SCRAPE away the top layer of glitz and razzmatazz of the Paris Motor Show, which ends its two-week run this Sunday, and you don’t have to look far below the surface to find the reality.
Europe’s car industry is suffering like never before as the world’s economic crisis drags on. Four-plus years down the line, the statistics continue to make grim reading and factories are filling up with unsold vehicles.
Car sales are in their fifth straight year of decline. It is predicted that sales in Europe will drop another five per cent this year while factories are operating at least 20 per cent below capacity. Half of them are operating below break-even level.
Across Europe new car registrations plunged almost nine per cent in August – their 11th consecutive monthly drop – and right now there is precious little light at the end of the tunnel.
Nowhere has the crisis hit harder than in France where both Peugeot-Citroen and its great rival Renault are reeling, their situation not helped by the country’s harsh tax rules and protective employment rights, which make it difficult for them to shed jobs.
Carmakers all across Europe are hurting, although the UK’s modest sector is doing better than most. The German manufacturers are – needless to say – holding their own, although only Volkswagen are showing actual sales growth.
Customers are demanding value for their money, a situation which has certainly focused minds in the industry; the upper non-premium sectors, like Vauxhall, Ford and the French firms, are reported to be feeling the worst of the chill.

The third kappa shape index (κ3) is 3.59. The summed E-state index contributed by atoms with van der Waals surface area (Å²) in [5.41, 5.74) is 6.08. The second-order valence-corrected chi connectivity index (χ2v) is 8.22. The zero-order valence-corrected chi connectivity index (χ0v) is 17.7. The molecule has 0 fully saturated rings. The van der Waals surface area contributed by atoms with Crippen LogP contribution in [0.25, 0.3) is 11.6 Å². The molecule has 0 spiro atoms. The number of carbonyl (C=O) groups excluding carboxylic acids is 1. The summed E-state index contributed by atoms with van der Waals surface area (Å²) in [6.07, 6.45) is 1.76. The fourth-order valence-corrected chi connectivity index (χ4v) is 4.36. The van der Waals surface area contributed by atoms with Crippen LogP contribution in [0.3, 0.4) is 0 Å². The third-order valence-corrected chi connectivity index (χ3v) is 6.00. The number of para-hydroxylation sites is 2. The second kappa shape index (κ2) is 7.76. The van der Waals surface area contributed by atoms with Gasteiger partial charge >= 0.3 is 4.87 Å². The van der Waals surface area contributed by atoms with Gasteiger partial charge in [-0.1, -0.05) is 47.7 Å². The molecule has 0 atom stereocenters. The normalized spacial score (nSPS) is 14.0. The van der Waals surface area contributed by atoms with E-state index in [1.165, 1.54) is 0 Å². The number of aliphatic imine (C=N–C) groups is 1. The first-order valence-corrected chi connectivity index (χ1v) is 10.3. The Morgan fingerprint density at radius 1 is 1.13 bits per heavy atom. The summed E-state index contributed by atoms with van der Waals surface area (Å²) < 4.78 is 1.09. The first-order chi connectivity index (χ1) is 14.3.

There have been some spectacular new models and a whole raft of concepts unveiled in Paris this past fortnight, but the biggest headline grabbers have generally come from Britain.
Jaguar’s stunning new F-Type has topped the bill, but McLaren have used their rare appearance at an international event to reveal their new P1 supercar, which has stolen some thunder from their Italian and German rivals.
The new Range Rover and the latest manifestation of the Mini, the Paceman, have also won more than their share of coverage as British cars respond to the constant challenge coming from the Far East, particularly South Korea.
At the top of the industry there are calls for Europe’s car-producing nations to formulate a cohesive policy so that unproductive factories can be closed before more manufacturers go to the wall.
As the Paris show approaches its end, there are few signs of a feel-good factor especially in the host nation, although for a change it is the Brits who are enjoying slightly better health.
Mostly, though, the car industry mirrors the rest of the economy and is simply hoping for the best while trying to prepare for the worst.